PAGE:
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Apple's Head of Litigation Paves Way for Women in Technology and Law
Engineering alumna-turned-lawyer Noreen Krall ’87 oversees Apple's intellectual property around the globe.
The media struck literary gold when Apple co-founder Steve Jobs deemed his patent litigation on the Android operating system a “thermonuclear war.” Running with the metaphor, reporters named Noreen (Weber) Krall ’87, vice president and chief litigation counsel for Apple, his major general, overseeing the global battlefield.
When asked, Krall takes a softer approach.
“I equate my role to being an air traffic controller,” she says. “I make sure that all the planes take off and land on time, that there’s good communication between everyone, and I help avoid any collisions.”
If that’s the case, then she’s working for the world’s busiest airport.
Working Her Way Around the World
The Jasper engineer-turned-lawyer from Piermont, N.Y., has made a big name for herself these past three years in Silicon Valley. Previously the chief intellectual property counsel (IP) for Sun Microsystems, Krall was hired by Apple in 2010, the same month the company entered legal battles with HTC over its touch-screen user interface, which Jobs argued was copied from the iPhone.
Since then, a handful of other IP lawsuits have made their way to Krall’s desk — Kodak, Motorola Mobility, Samsung.
Krall manages an in-house team of 45 and an outside counsel that extends around the globe, and makes sure they learn from past decisions and are prepared for what’s around the corner — which doesn’t leave much time for sleep.
“I’m usually up between 4 and 4:30 checking emails, keeping an eye on hot issues and checking developments from Europe,” the mother of three says.
When unexpected challenges come up, it’s important to surround yourself with people you can learn from, people who are smarter than you, so you can tap into that network.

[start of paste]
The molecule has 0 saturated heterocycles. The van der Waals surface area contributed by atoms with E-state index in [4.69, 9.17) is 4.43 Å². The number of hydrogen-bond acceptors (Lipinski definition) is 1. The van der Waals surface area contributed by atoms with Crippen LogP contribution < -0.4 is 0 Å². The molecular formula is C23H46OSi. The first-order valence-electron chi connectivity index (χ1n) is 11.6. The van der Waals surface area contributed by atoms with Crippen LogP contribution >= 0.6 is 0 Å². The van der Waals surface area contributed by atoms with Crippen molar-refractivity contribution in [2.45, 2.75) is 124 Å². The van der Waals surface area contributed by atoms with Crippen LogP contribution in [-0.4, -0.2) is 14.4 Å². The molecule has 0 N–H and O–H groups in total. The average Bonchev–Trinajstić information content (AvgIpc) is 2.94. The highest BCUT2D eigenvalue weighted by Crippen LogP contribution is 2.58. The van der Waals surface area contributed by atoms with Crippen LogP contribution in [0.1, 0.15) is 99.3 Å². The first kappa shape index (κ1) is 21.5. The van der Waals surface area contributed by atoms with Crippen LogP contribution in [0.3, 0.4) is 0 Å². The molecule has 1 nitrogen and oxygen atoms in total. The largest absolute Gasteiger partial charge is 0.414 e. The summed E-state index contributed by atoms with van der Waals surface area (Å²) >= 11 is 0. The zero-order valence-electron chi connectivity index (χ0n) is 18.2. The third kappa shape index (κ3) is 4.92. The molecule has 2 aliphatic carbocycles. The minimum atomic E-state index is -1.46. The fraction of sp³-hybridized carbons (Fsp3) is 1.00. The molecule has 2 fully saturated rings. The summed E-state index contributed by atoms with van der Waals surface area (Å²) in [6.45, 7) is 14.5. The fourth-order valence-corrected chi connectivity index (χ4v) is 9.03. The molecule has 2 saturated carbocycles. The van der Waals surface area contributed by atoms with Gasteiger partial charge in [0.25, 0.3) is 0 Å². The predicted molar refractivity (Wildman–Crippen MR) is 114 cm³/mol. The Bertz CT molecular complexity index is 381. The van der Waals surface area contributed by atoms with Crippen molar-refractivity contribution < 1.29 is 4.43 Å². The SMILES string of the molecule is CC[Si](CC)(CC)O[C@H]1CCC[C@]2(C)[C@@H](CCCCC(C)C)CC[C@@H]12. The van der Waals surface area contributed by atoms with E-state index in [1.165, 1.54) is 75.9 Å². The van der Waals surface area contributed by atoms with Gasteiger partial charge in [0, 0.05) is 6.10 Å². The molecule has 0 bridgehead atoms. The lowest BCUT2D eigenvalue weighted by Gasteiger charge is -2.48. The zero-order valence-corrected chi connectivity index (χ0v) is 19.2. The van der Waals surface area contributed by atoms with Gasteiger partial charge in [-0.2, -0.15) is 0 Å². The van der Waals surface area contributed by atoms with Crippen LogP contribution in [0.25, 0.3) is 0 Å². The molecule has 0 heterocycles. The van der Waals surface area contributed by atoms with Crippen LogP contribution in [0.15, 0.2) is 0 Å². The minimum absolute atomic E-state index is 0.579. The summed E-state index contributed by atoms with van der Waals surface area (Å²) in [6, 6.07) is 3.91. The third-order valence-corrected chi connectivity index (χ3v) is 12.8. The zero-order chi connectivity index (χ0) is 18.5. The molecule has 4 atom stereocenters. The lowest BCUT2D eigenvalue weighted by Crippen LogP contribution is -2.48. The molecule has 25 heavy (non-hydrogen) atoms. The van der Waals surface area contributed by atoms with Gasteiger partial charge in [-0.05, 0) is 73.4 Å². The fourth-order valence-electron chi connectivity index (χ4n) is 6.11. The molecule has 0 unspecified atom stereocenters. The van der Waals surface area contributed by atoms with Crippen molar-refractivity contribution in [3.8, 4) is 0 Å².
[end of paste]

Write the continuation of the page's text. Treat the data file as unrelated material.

After a morning workout, Krall drives her youngest daughter to school and heads to the office, where she spends her day reviewing claims and court filings, developing strategies in response and talking to everyone from the Apple engineers who design products to the witnesses preparing for court.
And those are just the days she’s in Cupertino. The other two to three weeks out of the month, she’s traveling.
There have been victories along the way — in August 2012, Krall was recognized for her leadership after a landmark ruling in California declared that Samsung pay Apple more than $1 billion for patent infringement. But there have been obstacles, too — a new trial was ordered in March 2013 on account of juror miscalculations, reducing Samsung’s damages by $450 million.
“When unexpected challenges come up, it’s important to surround yourself with people you can learn from, people who are smarter than you, so you can tap into that network,” Krall says.
“Noreen’s intellect, energy and business acumen set her apart from many in this role,” says Michael Dillon, a former colleague at Sun Microsystems. “As does her commitment to mentoring others, both within Sun (and now Apple), as well as the broader legal community.”
Fusing Technology and Law
Twenty-five years ago, she was the one being mentored as she struggled through chemistry class at Manhattan College and eventually found her forte as an electrical engineer, programming on new computer systems in Leo.
“As clunky as they were, I was hooked!” Krall laughs. “Manhattan was a really special time in my life.”
For four years after, she worked her way through law school at night while developing for IBM during the day, after a position on its patent review committee prompted her to combine her interests.
“It was an eye-opening moment for me, finding the intersection between technology and law,” Krall remembers. “We were recognizing the good work of engineers beyond the products themselves.”
Climbing through the legal departments of IBM and Sun Microsystems, Krall noticed a dearth of women with strong technical backgrounds, and even less who knew the patents behind the products.
So a few years later, she and two friends in the field founded ChIPs, a professional support network of women looking to grow their careers in the technology and IP industries. With domestic participation through the roof, the ambitious project will soon go global.
As if there aren’t enough projects on her plate, Krall and her family recently moved to a new house in Silicon Valley. While packing, she came across a sheet of paper from her grammar school years asking what she wanted to do with her life. Scribbled on the line was an occupation wise beyond her eighth-grade years — not an engineer, not a lawyer, not even an air traffic controller.
“‘To do the best I can,’” she says. “That’s still true today. I’m open to any opportunities that come my way, and I strive to do the best I can.”